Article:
Of course, it may also mean that more of the unborn will be terminated before ever breathing life.
In this delicate balance, our politicians seem to have made a choice. Their choice is to give as much protection as possible to the unborn and as little control as possible to those who are already living and breathing. Our politicians argue that they do this because the unborn are more vulnerable and therefore more deserving of protection. But in doing so they perpetuate a similar injustice between the rich and the poor.
The poor – who if we follow the argument of our politicians, deserve more protection – are afforded less control of their futures and this often results in them becoming poorer. They are burdened with unplanned parenthood, especially if they are women. And in the cases of the children themselves, they are burdened with unwilling or absent parents. This often results in harm for the rest of society.
Parents who are forced to raise children they do not want or cannot take care of often become burdens on the State, or else they place the burden of child-rearing on the State, sometimes with detrimental consequences as these children may grow up feeling abandoned and alienated from their society.
In almost every other country in the world, politicians have over time come to the conclusion that the best balance for society is achieved by allowing safe access to abortion, within regulated limits. This ensures that parents who want to become parents can get the privilege of doing so, even if that requires extra medical and financial support from the State. And children who are brought into our society are similarly given the best chances they can be given to thrive.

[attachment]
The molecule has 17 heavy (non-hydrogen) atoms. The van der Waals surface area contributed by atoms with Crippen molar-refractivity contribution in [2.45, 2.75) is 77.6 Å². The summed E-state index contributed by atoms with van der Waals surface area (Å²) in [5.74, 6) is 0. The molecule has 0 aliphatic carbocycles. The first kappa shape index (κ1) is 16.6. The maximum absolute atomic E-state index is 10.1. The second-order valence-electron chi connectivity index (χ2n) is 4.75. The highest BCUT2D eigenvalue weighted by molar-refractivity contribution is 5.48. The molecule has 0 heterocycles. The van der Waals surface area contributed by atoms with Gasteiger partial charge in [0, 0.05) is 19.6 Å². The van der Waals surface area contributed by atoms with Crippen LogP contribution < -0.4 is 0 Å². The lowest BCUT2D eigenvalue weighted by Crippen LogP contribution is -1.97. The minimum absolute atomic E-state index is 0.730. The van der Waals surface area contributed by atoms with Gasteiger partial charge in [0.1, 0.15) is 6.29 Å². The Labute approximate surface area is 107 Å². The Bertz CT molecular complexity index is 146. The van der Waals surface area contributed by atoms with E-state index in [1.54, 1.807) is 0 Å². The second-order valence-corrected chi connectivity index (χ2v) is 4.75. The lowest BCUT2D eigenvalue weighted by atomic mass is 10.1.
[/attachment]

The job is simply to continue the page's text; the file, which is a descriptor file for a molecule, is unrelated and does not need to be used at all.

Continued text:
In Malta, our politicians have come to a different conclusion so far. They have not really explained why. They have not provided any evidence that their decision has led to a more equitable or successful society. They say it is a matter of principle and of conviction – regardless of the consequences. And more recently they have said it is not their job to re-examine a law passed 160 years ago.
This effectively renders our politicians obsolete. If it is not their role to make society fairer and more successful by ensuring legislation is up-to-date, or to explain how the law they defend is in fact being effective, whose is it? Could it be that in a country that pays a disproportionate amount of taxpayer money to have so many legislators, none feel capable of adding any value to this topic?
Well, one of them has. Marlene Farrugia has drafted a Bill and tabled it for discussion – unsurprisingly one of the few women in our Parliament. The least the rest of our legislators could do is discuss it. But even that seems to be too much to ask.
Farrugia, who herself has always identified as pro-life, is simply asking for the country to stop criminalizing women and doctors who reach the conclusion that abortion is their only option, even in the case where the pregnancy threatens the woman’s life or the unborn life is unviable and will only live for a few hours outside of the womb. Even here our politicians would prefer to have an ancient law on paper that they either cannot or choose not to enforce than to provide any legal comfort to these people.
It is clear, from their reaction, that the vast majority of our elected legislators are not worthy of their positions. They are afraid to even have a discussion, despite this being the job they are elected and paid to do. Perhaps their biggest fear is that if they do legislate in this area, we will have an empowered society that will have the time to realise that our political class regularly indulges in the dereliction of their duty.
Unlike women in Malta, our politicians have a choice. They can either take this discussion to a viable conclusion, or they can abort it. Ironically, they are choosing to abort it. And by doing so, they are telling the rest of us, that we should probably not continue to afford them the privilege of being legislators.